Developing a local action plan
A Local Action Plan (LAP) is a strategic document that outlines how your municipality will achieve its greenhouse gas (GHG) emissions reduction target.
The LAP covers municipal operations and the community. Municipal governments are encouraged to first develop and implement a plan for municipal operations. In doing so, they demonstrate leadership and provide a positive example for the community.
A community-wide LAP is more complex to develop and implement, as it requires input and co-ordination from many stakeholders, such as citizens' groups, non-governmental organizations and the private sector. The reduction potential from the community at large, however, is significantly greater than from municipal operations.
Elements of a Local Action Plan
A LAP includes the following information for both municipal operations and the community:
1. Input from the public
- Recommendations from public and private sector groups, as well as from individuals, on specific measures they would like to include in the LAP. This input can be gathered through meetings and/or public consultations.
- Baseline emissions inventory data (Milestone One)
- The emissions forecast (Milestone One)
- The emissions reduction target (Milestone Two)
- Existing emissions reduction measures that will continue
- New or proposed emissions reduction measures
4. Implementation strategies
- Details on costs, responsibilities, schedules, and funding sources
- Plans to monitor the progress made towards the emissions reduction target and the implementation status of GHG reduction measures
- Consider integrating your GHG plans with Air Quality and Community Energy plans
Establish a formal organizational structure
Most municipalities will set up a formal organizational structure to oversee the LAP. In some communities, the structure evolves from an informal bottom-up approach and, in others, it is established formally from the outset. In general, larger municipalities require a more formal organizational structure.
Review the document entitled "Six Steps to a Sustainable Community: A Guide to Local Action Planning".This document will guide you through the stakeholder engagement process, based on lessons learned from various municipalities. Stakeholder engagement is critical to LAP development, and the community's ownership of the plan can help ensure its long-term success.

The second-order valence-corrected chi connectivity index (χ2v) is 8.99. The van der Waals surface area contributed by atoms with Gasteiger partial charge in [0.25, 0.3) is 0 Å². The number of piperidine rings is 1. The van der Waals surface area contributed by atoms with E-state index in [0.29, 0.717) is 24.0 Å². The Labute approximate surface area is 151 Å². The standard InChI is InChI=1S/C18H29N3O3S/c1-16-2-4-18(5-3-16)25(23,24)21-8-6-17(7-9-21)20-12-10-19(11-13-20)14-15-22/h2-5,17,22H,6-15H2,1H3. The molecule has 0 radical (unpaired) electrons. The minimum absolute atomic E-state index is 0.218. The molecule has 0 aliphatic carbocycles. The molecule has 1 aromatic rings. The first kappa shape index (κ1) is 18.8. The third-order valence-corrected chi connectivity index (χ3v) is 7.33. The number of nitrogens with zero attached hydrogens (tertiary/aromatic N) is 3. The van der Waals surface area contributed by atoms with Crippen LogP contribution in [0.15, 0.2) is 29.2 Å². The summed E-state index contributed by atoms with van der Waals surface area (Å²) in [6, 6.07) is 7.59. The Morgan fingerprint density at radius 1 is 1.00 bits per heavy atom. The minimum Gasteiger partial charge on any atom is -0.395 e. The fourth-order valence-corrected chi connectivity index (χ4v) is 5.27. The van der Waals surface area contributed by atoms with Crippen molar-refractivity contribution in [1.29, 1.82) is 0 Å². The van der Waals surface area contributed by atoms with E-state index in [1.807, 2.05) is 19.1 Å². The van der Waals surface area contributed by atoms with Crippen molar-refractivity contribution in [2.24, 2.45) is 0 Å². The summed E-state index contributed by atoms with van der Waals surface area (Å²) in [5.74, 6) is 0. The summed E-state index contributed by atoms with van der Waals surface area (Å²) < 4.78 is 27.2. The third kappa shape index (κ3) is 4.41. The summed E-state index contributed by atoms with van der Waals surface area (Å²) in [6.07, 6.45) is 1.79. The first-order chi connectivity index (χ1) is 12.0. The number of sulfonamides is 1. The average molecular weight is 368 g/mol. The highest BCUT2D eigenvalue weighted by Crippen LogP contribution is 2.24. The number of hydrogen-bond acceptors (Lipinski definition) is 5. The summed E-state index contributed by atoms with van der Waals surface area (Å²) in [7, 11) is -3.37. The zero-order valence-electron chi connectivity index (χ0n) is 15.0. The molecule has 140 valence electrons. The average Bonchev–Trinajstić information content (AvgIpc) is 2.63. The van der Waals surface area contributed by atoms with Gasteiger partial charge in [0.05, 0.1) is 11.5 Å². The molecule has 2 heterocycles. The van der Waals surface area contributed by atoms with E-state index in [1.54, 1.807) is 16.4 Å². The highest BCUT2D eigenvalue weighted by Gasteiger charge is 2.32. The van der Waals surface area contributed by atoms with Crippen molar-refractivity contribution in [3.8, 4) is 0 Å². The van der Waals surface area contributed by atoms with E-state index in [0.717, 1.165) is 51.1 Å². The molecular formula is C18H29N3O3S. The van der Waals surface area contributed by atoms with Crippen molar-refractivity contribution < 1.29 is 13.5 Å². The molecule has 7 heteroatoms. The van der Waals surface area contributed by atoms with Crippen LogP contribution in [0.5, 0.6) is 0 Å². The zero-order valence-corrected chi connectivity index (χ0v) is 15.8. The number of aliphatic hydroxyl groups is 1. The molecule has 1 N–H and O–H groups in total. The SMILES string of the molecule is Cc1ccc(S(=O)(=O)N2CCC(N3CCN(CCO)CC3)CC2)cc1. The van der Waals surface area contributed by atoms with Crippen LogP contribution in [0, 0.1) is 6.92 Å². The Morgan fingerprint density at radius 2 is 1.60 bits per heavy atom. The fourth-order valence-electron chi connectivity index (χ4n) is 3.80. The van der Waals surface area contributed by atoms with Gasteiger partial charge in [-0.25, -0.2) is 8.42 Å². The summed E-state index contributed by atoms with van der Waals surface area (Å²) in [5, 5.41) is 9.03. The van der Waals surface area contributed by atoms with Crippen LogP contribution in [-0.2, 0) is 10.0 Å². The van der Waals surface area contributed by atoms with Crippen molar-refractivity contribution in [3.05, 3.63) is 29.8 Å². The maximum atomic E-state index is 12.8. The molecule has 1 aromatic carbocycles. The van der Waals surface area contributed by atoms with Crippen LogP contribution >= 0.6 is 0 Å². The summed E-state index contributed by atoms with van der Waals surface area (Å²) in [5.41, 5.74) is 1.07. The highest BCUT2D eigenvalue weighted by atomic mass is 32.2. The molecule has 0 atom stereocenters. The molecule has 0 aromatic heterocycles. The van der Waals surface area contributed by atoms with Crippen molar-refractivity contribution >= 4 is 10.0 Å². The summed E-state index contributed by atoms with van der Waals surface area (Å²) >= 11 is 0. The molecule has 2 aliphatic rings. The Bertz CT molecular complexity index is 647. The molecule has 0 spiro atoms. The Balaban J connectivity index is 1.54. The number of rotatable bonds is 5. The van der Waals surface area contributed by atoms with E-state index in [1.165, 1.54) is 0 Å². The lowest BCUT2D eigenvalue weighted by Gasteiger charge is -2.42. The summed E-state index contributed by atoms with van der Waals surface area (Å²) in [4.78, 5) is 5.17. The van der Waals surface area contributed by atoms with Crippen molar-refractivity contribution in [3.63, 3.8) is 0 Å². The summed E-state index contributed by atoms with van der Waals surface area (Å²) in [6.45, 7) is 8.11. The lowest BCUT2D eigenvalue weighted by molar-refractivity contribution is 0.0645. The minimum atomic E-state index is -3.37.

In many cases, municipal staff could develop a LAP using their accumulated knowledge and experience, but the lack of community ownership would make effective implementation unlikely. Methods must be found to foster community ownership at the planning stage because, ultimately, the community will deliver the plan.
Use your municipality's GHG inventory and forecast to identify opportunities for action, i.e., the sectors, facilities or operations that will achieve the greatest reductions in emissions.
Identify GHG reductions
Once you have examined opportunities for action, identify existing programs and projects that have resulted in a reduction in GHG emissions since the baseline year, even if they were not established for this purpose. Many such programs may have been created initially to save money, increase energy efficiency, reduce solid waste or improve local air quality. For example, energy-efficient building retrofits, and carpool and recycling programs all reduce GHG emissions. These programs could be expanded or enhanced to achieve further emissions reductions.
Consider emissions sources
Consider new projects that may increase emissions, such as a new community centre or the construction of a new housing development. Determine if these projects can be modified to minimize their impact on emissions growth.